A short summary of Ernest Hemingway's For Whom The Bell Tolls This free synopsis covers all the crucial plot points of For Whom The Bell Tolls.

Along the way, they encounter Pablo,. the leader of the camp, who greets Robert Jordan with hostility. and opposes the bridge operation because he believes it endangers. the guerrilleros’ safety.. At the camp, Robert Jordan meets Pilar, Pablo’s “woman.”. A large, sturdy part-gypsy, Pilar appears to be the real leader. of the band of guerrilleros.. Privately,. Rafael urges Robert Jordan to kill Pablo, but Pilar insists that. Pablo is not dangerous.. The next morning, Pilar leads Robert Jordan through the. forest to consult with El Sordo, the leader of another band of guerrilleros, about. the bridge operation.. On the way back to Pablo’s camp, Robert. Jordan and Maria make love in the forest.. Back at the camp, a drunken Pablo insults Robert Jordan,. who tries to provoke Pablo, hoping to find an excuse to kill him.. At two in the morning, Pilar wakes Robert Jordan and reports that. Pablo has fled the camp with some of the explosives that were meant. to blow the bridge.. As the group crosses the road in retreat, a Fascist bullet. hits Robert Jordan’s horse, which tramples on Robert Jordan’s left. leg, breaking it.

For Whom the Bell Tolls was written by Ernest Hemingway. The story is about a young man, Robert Jordan. He was assigned to compete for a mission to blow up...

The Spanish Civil War was a battle between democracy and fascism.. After inspecting the bridge, the two return to camp where they meet another of Pablo's group, Augustin.. But, they must be especially careful because they are supposed to blow up the bridge during the day on Tuesday morning right after the Republican's begin their aerial bombing attack.. On the way back to their camp, Pilar goes on ahead so Robert and Maria can have some time alone.. Robert and his group leave their horses near where they are to blow up the bridge.. Then Robert, Anselmo, and Augustin separate from the rest of the squad and head toward the bridge they are planning on blowing up.

Are you looking for a book summary of For Whom the Bell Tolls by Ernest Hemingway? You have come to the right place.I jotted down a few key insights from Ernest Hemingway’s book after reading it.You do not have to read the entire book if you don’t have time. This book summary provides an overview o...

A young American professor who works as a dynamiter in the Spanish Civil War learns about love and brotherhood while spending the last 70 hours of his life preparing for the explosion of a key bridge behind Fascist lines.. Robert Jordan, an American professor of Spanish who is fighting on the Republican (Loyalist) side in the Spanish Civil War (1936–39) against General Franco’s Fascist army, slips through Fascist lines to make contact with a band of guerrilla fighters in the Guadarrama mountains northwest of Madrid, Spain.. Jordan is an expert dynamiter who speaks fluent Spanish and has been given orders by his Russian commander, General Golz (stationed in Madrid), to penetrate the Fascist line and destroy a key bridge at the very moment that a planned Republican offensive is to begin.. The worldly Pilar has sent Maria to Jordan, sensing that Jordan’s love might soothe Maria’s emotional wounds and make her forget about being raped.. But courage is not enough; Fascist dive-bombers blow El Sordo and his men to death (“the earth rolled under him with a roar”).. El Sordo’s death and the loss of his men and his horses leave Jordan without enough fighters to ensure the attack on the bridge and with no way to get all the partisans out afterward.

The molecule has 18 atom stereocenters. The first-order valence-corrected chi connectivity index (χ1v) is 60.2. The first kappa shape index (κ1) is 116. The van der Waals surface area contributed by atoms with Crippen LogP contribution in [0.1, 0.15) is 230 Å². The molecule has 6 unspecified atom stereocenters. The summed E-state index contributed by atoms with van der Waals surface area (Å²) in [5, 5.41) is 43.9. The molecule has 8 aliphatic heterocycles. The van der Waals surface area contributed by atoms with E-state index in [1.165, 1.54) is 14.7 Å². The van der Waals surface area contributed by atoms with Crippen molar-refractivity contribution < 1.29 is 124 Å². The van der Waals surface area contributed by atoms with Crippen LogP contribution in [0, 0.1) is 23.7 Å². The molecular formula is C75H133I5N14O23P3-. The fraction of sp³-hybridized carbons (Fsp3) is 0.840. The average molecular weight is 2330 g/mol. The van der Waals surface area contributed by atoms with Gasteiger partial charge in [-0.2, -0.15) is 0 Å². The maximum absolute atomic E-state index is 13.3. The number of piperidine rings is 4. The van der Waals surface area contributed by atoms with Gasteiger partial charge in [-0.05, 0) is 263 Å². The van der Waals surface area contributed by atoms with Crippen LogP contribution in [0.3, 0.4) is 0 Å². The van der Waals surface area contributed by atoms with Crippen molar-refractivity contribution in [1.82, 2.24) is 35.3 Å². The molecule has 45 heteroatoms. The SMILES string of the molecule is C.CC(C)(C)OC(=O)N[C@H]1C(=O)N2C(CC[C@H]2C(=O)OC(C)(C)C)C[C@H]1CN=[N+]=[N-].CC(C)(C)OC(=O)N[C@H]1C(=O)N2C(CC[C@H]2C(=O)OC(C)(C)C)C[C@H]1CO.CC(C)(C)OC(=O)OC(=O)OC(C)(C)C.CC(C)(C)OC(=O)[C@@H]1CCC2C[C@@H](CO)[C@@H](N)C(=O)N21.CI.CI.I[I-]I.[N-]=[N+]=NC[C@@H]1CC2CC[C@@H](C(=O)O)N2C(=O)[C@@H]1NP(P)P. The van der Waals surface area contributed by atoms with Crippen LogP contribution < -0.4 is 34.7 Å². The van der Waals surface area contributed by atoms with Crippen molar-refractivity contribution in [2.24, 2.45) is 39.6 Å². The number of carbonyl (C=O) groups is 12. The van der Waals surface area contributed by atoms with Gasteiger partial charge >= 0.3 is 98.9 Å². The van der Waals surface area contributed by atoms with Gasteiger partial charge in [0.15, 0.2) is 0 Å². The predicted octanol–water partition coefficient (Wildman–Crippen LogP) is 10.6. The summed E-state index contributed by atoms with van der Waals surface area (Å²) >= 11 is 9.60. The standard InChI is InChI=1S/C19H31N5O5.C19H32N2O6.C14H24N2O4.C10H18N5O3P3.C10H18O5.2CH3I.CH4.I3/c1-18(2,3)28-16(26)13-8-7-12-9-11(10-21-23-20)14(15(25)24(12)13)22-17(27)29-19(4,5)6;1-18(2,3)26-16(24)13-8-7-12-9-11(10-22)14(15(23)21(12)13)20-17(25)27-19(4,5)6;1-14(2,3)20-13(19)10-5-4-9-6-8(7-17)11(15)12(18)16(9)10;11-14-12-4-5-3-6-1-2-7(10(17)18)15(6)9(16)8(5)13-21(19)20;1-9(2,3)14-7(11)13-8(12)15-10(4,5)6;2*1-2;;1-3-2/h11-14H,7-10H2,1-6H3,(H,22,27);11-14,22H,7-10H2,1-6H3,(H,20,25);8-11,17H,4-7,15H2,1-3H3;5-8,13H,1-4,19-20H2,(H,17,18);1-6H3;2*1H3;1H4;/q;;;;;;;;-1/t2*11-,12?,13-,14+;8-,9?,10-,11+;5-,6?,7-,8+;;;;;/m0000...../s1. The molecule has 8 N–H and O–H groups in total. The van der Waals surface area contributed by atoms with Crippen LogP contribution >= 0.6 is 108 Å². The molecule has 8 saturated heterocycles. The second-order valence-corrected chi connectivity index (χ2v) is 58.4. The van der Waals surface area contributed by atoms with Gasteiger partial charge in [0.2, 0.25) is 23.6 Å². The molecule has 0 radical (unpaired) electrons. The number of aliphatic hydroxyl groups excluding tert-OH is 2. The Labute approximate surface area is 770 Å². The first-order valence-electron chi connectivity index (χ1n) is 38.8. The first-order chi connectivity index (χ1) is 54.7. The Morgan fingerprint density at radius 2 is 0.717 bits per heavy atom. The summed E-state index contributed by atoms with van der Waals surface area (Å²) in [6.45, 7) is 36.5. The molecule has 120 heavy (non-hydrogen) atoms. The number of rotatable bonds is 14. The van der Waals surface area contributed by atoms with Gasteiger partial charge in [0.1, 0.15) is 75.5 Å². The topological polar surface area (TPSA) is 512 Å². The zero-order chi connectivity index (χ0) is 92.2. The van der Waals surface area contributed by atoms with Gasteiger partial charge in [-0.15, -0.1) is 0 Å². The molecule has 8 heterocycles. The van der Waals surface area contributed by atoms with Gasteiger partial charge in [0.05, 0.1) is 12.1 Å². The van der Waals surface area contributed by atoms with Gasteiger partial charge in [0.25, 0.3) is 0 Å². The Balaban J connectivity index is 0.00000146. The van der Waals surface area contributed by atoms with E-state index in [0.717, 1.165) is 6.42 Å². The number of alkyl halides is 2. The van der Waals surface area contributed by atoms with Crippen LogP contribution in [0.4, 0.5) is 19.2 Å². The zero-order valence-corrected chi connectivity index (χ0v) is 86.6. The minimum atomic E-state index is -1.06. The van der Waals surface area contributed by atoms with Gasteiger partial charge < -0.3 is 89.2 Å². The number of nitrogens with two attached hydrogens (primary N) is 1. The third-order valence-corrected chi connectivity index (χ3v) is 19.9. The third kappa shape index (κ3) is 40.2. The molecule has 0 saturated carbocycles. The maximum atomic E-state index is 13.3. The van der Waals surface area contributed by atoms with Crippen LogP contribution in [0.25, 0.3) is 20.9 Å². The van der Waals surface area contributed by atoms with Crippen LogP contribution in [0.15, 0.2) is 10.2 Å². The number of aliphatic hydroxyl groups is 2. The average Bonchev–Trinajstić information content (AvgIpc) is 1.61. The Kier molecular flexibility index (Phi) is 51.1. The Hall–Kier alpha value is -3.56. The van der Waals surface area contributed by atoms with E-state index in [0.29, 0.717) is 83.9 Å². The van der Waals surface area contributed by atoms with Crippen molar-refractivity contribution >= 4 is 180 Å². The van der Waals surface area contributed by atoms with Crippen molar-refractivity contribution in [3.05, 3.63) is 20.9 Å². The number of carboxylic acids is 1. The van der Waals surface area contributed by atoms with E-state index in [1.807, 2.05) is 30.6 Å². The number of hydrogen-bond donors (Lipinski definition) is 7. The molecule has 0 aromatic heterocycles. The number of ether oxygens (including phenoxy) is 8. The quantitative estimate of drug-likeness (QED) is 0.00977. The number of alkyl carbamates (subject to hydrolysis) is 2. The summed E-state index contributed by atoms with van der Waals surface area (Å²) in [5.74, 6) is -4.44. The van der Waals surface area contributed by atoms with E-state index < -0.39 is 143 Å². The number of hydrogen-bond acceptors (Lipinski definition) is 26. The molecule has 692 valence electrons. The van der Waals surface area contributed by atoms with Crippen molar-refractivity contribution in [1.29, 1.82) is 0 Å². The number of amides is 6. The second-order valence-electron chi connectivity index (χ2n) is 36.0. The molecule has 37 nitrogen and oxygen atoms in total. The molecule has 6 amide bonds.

For Whom the Bell Tolls, published in 1940, grew out of Hemingway's personal interest in the Spanish Civil War of the thirties. While still a foreign correspond

While still a foreign correspondent in Paris, Hemingway had watched the Spanish political situation developing under the reign of Alfonso XIII.. Many young men from the United States and other countries joined the Spanish Loyalist forces in defense of democratic ideals in a war that was won by the dictator, Francisco Franco.. Since that war has tended to slip into the dimness of the shadow cast by World War II, the following review of historical and biographical background should clarify a number of things pertinent to the novel.. The Communist-Socialist coalition which ruled Spain during the first two years of the republic was, like its predecessors, plagued by strikes, and a general election was called for November 1933.. In this election, the rightists were returned to power with a large majority.. The Conservatives were, however, only able to keep themselves in power for about the same length of time that the leftists had.. International politics played a great part in the civil war during the next two years, giving the advantage first to one side and then to the other.. Resistance in towns and cities which had managed so far to hold out against Franco's troops began to collapse.. Finally, on March 28, 1939, the well supplied Monarchist forces overcame the resistance of the besieged city of Madrid.. He traveled extensively in Spain and was vitally interested in the political developments during the reign of Alfonso XIII, from 1923 until 1931.. When the Conservatives were returned to power in 1933, Hemingway was traveling in Africa.. When the civil war finally began in 1936, the only surprising thing to him was that it had come so soon, for as early as the summer of 1935, he had predicted that war would come before the end of the decade.